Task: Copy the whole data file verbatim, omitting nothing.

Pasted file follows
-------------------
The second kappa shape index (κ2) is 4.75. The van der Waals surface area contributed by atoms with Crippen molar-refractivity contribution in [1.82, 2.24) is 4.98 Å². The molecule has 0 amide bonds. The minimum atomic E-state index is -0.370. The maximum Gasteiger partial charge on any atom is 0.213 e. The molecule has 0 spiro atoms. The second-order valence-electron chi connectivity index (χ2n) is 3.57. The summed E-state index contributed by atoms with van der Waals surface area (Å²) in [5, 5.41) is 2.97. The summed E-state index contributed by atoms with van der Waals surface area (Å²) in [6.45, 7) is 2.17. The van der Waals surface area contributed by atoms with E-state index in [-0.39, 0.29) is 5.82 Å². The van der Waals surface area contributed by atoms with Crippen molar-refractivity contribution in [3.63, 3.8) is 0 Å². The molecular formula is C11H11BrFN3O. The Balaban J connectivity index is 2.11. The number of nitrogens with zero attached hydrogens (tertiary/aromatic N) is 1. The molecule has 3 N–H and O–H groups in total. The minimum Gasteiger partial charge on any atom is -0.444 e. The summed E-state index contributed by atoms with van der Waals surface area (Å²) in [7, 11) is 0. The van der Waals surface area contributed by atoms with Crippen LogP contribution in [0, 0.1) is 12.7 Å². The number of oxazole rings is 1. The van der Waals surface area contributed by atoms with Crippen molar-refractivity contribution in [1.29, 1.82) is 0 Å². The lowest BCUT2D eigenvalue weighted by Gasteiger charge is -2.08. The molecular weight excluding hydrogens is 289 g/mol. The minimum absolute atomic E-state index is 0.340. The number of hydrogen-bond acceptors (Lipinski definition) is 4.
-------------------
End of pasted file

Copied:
The second kappa shape index (κ2) is 4.75. The van der Waals surface area contributed by atoms with Crippen molar-refractivity contribution in [1.82, 2.24) is 4.98 Å². The molecule has 0 amide bonds. The minimum atomic E-state index is -0.370. The maximum Gasteiger partial charge on any atom is 0.213 e. The molecule has 0 spiro atoms. The second-order valence-electron chi connectivity index (χ2n) is 3.57. The summed E-state index contributed by atoms with van der Waals surface area (Å²) in [5, 5.41) is 2.97. The summed E-state index contributed by atoms with van der Waals surface area (Å²) in [6.45, 7) is 2.17. The van der Waals surface area contributed by atoms with E-state index in [-0.39, 0.29) is 5.82 Å². The van der Waals surface area contributed by atoms with Crippen molar-refractivity contribution in [3.63, 3.8) is 0 Å². The molecular formula is C11H11BrFN3O. The Balaban J connectivity index is 2.11. The number of nitrogens with zero attached hydrogens (tertiary/aromatic N) is 1. The molecule has 3 N–H and O–H groups in total. The minimum Gasteiger partial charge on any atom is -0.444 e. The summed E-state index contributed by atoms with van der Waals surface area (Å²) in [7, 11) is 0. The van der Waals surface area contributed by atoms with Crippen LogP contribution in [0, 0.1) is 12.7 Å². The number of oxazole rings is 1. The van der Waals surface area contributed by atoms with Crippen molar-refractivity contribution in [1.29, 1.82) is 0 Å². The lowest BCUT2D eigenvalue weighted by Gasteiger charge is -2.08. The molecular weight excluding hydrogens is 289 g/mol. The minimum absolute atomic E-state index is 0.340. The number of hydrogen-bond acceptors (Lipinski definition) is 4.